- Today, out of the 800 students in his Eldoret-based school, 130 are studying for free and others are in various colleges and universities. The children get a stipend.
- Mr Green was brought up in hardship.
- He was first adopted by a childless couple, then taken to an orphanage and later became a missionary in a Bible College.
The story of Eldoret town can never be complete without John Green. At 81, he sits outside his school, Testimony, not just as the founder, but a man who has given dignity and hope to hundreds of homeless children. Hundreds call him dad, having known no other father since they were one year old.
“I had no intention of starting a children’s home when I came to Kenya in 1968,” he says.
It was while he was working with a small mission under the Anglican Church that two boys caught his attention; a 12-year-old and 6-year-old.
Both living on the streets and intoxicated, one started hitting his leg on a rock until it broke.
“In the hospital, he shared his story on how his parents had been killed by relatives because of a land dispute and they were left homeless. I asked them if they would like to stay with me and attend school and they agreed,” says Mr Green.
Two children turned into 28, that he decided to build them a school. He built Testimony School next to the children’s home in 1981. He first started with nursery school which also opened its doors to the public. Two years later, he expanded it and set up a primary section and in 1994 built a secondary school.
Today, out of the 800 students in his Eldoret-based school, 130 are studying for free and others are in various colleges and universities. The children get a stipend.
Mr Green was brought up in hardship. He was first adopted by a childless couple, then taken to an orphanage and later became a missionary in a Bible College.
“I never knew my father. But I can remember my mother made me conscious about God even though she did not teach me about Christ. At 15, I was adopted and later joined missionary work,” he says. It is only seven years ago that he met his elder sister, now 82, for the first time. His daughter traced her aunt in Scotland, reconnecting them.
What gives him joy is seeing the over 400 street children prosper and start families.
“Many have come and gone, and they still keep in touch. That is proof of a family spirit. It shows that this is working even if it is a small way,” says Mr Green.
When he started, he struggled to buy the Sh590,000 seven-bedroom home to house the children. “I remember someone gave me a Sh5 coin which I paid,” Mr Green remembers.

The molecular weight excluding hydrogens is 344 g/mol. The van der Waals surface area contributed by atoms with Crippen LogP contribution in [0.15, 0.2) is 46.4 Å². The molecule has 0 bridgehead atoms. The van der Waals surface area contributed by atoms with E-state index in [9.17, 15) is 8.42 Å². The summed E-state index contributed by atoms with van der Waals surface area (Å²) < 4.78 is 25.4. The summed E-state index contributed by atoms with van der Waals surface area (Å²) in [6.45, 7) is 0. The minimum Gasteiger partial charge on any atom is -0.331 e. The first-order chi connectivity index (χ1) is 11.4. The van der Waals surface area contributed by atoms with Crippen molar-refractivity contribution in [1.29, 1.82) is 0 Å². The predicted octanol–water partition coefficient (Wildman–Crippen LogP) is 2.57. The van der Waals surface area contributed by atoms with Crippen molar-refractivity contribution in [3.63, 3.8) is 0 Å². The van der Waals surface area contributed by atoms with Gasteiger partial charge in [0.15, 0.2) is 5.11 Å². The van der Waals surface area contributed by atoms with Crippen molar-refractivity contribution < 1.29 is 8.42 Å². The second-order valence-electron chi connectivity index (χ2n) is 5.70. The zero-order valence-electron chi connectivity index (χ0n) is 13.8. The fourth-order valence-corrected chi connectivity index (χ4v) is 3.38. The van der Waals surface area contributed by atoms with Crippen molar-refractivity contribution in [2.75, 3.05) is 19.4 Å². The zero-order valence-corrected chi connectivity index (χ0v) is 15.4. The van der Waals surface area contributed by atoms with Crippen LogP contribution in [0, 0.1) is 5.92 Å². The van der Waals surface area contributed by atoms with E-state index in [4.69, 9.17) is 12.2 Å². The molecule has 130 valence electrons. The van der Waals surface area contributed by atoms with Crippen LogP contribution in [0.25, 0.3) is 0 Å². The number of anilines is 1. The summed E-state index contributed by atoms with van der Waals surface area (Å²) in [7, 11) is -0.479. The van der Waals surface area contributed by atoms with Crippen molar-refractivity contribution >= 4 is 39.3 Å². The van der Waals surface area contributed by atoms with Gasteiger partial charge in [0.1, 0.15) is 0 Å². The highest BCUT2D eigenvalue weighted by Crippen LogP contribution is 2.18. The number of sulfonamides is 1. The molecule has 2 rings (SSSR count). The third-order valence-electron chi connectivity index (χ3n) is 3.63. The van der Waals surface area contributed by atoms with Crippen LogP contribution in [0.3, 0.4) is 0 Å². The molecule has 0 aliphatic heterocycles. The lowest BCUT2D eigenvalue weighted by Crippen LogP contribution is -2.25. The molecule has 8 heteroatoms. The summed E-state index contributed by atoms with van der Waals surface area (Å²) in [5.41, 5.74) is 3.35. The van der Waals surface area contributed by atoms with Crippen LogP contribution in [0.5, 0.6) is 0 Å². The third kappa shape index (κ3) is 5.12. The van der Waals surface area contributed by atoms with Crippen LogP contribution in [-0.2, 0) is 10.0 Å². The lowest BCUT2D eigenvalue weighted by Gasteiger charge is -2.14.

Fifty two years later, they own four cottages where they house the children. A biological father to three, he says he strongly felt it would be ideal to live with the adopted and orphaned children as a family under one roof.
“What a child who has lost a home needed most was to have a home and a family to relate to, to be loved as if they were family. I asked my wife, ‘will we treat them separately or as our own in the same house?’ We agreed to bring them to our own home and become part of our family and love them as we love our own,” he says.
They adopted a model where they lived together as an extended family, which was not easy at first. Esther Irungu-Green, his wife, says it is not easy to parent children hardened by street life. At some point, it almost cost their marriage.
The couple met while she was teaching in Machakos High School in 1970 and married the following year.
“I used to treat the children like a strict teacher and that was how we clashed. I remember, one day I threatened to leave. Later, I gradually understood that I was their mother. Since then, we have lived happily,” says the 77-year-old. But it is never easy to manage a children’s home. In most cases, they rely on “God’s grace and the goodwill of well-wishers.”
“The government has never given us a single coin for any child. We have not asked any church, individual, government, or organisation for assistance. We have always gone down to our knees and asked God to help give us our daily bread and if you truly believe it always happens,” says Mr Green, who together with his wife has adopted seven children.
He recalls a day when it was almost lunchtime and there was no food.
“The children were hungry. In the morning, we had prayed for money to buy food. Five minutes to 1 pm, one of our boys came home with six Mercedes Benz in tow, filled with food. They had big sufurias full of steaming vegetables and other foods. I asked them why they came. One of them said some women were praying in a church the previous night and God told them to prepare a meal and take it to Mr Green,” he says.
He may have hang up his boots, leaving one of his sons to run the school, but he worries of talks of shutting down children’s homes in the wake of scandals affecting some orphanages.
“I want this place to be remembered long after we have gone as a place that touched many hearts,” says Mr Green, adding that “homeless children need a lot of things. First, they need love whether they are good or bad. They need discipline that is not slavery. They also need to find hope for the future. If they don’t they will go back to the streets.”